Democrats introduce SWAMP Act to ban meetings with foreign leaders at Trump properties

Democrats introduce SWAMP Act to ban meetings with foreign leaders at Trump properties
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A group of Senate Democrats introduced legislation Monday that would block the Trump administration from holding meetings with foreign heads of state at Trump-owned properties.

Sens. Jeff MerkleyJeffrey (Jeff) Alan MerkleyThe Hill's Morning Report - Sponsored by The Air Line Pilots Association - Trump, Biden renew push for Latino support Sunday shows - Trump team defends coronavirus response Oregon senator says Trump's blame on 'forest management' for wildfires is 'just a big and devastating lie' MORE (D-Ore.), Ed MarkeyEdward (Ed) John MarkeyDemocratic senator calls for eliminating filibuster, expanding Supreme Court if GOP fills vacancy McConnell says Trump nominee to replace Ginsburg will get Senate vote Massachusetts town clerk resigns after delays to primary vote count MORE (Mass.) and Mazie HironoMazie Keiko HironoDemocrats unveil plan declaring racism a public health issue Overnight Defense: US, Russia trade blame over Syria incident | Pentagon calls out China's 'counterproductive' military exercises, missile test | Democrats press Esper on COVID-19 response Democrats press Esper on 'concerning' rise in Pentagon's COVID-19 cases MORE (D-Hawaii) introduced the Scrutinizing White House Activities that Make Profits (SWAMP) Act.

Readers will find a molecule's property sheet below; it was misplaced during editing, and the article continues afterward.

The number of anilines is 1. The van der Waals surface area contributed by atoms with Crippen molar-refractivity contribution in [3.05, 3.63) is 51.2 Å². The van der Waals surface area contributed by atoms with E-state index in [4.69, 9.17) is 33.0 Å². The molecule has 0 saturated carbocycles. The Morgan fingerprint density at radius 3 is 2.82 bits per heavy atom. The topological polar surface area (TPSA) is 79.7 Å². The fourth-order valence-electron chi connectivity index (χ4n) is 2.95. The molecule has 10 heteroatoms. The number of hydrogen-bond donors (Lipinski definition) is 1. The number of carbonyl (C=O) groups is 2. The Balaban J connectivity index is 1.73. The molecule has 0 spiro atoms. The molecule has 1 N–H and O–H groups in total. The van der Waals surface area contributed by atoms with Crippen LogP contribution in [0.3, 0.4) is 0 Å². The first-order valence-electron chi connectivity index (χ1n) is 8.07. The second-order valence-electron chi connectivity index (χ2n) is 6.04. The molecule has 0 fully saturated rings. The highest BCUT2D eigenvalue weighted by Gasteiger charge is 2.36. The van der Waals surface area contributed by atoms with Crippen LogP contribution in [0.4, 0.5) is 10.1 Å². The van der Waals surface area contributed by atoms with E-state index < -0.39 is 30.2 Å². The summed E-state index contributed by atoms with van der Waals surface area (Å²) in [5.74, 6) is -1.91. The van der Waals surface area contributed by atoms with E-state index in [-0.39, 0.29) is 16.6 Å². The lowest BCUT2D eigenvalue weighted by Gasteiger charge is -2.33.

The measure would ban the administration from using taxpayer funds to meet with a foreign leader or hold other multilateral meetings at Trump International Hotel, Trump Tower, Mar-a-Lago, Trump National Doral or any other property the president or his immediate family has majority ownership in.

The bill, which has little chance of advancing in the GOP-controlled Senate, comes after Trump reversed his decision to hold next year's Group of Seven (G-7) summit at a Trump Organization property in Doral, Fla., amid fierce pushback from Democrats and some Republicans.

“It’s time for Congress to step in and make it crystal clear: President TrumpDonald John TrumpObama calls on Senate not to fill Ginsburg's vacancy until after election Planned Parenthood: 'The fate of our rights' depends on Ginsburg replacement Progressive group to spend M in ad campaign on Supreme Court vacancy MORE cannot profiteer off of his meetings with foreign leaders — not with the G-7, not ever,” Merkley said in a statement.

Trump dismissed criticism that his since-reversed plan would have led to an ethics violation.

"I don't think you people, with this phony Emoluments Clause — and by the way, I would say that it's cost anywhere from $2 billion to $5 billion to be president," Trump said during a Cabinet meeting at the White House on Monday.

The Emoluments Clause prohibits elected federal officials from receiving gifts or contributions from foreign governments.

Trump also insisted that he would not have profited off of hosting world leaders, scores of journalists and other staff at his family-owned resort near Miami.